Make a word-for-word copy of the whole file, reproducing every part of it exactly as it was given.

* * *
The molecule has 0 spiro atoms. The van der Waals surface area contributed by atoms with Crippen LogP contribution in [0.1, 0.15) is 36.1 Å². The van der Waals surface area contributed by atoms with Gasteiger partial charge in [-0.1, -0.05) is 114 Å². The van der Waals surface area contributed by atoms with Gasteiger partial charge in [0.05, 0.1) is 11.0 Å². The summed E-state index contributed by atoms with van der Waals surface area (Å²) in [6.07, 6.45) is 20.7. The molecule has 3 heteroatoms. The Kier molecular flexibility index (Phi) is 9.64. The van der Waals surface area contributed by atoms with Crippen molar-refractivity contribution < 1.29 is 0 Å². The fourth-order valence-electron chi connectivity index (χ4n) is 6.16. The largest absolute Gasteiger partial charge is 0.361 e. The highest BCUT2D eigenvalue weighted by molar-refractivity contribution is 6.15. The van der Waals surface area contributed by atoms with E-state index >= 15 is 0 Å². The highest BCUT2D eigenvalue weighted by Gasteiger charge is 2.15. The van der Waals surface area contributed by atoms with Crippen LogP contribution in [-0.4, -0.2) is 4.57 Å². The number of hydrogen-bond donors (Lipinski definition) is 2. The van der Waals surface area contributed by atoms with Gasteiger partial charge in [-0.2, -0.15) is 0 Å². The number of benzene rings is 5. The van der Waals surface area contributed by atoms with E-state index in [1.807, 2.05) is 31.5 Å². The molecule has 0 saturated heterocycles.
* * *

The molecule has 0 spiro atoms. The van der Waals surface area contributed by atoms with Crippen LogP contribution in [0.1, 0.15) is 36.1 Å². The van der Waals surface area contributed by atoms with Gasteiger partial charge in [-0.1, -0.05) is 114 Å². The van der Waals surface area contributed by atoms with Gasteiger partial charge in [0.05, 0.1) is 11.0 Å². The summed E-state index contributed by atoms with van der Waals surface area (Å²) in [6.07, 6.45) is 20.7. The molecule has 3 heteroatoms. The Kier molecular flexibility index (Phi) is 9.64. The van der Waals surface area contributed by atoms with Crippen molar-refractivity contribution < 1.29 is 0 Å². The fourth-order valence-electron chi connectivity index (χ4n) is 6.16. The largest absolute Gasteiger partial charge is 0.361 e. The highest BCUT2D eigenvalue weighted by molar-refractivity contribution is 6.15. The van der Waals surface area contributed by atoms with E-state index >= 15 is 0 Å². The highest BCUT2D eigenvalue weighted by Gasteiger charge is 2.15. The van der Waals surface area contributed by atoms with Crippen LogP contribution in [-0.4, -0.2) is 4.57 Å². The number of hydrogen-bond donors (Lipinski definition) is 2. The van der Waals surface area contributed by atoms with Gasteiger partial charge in [-0.2, -0.15) is 0 Å². The number of benzene rings is 5. The van der Waals surface area contributed by atoms with E-state index in [1.807, 2.05) is 31.5 Å². The molecule has 0 saturated heterocycles.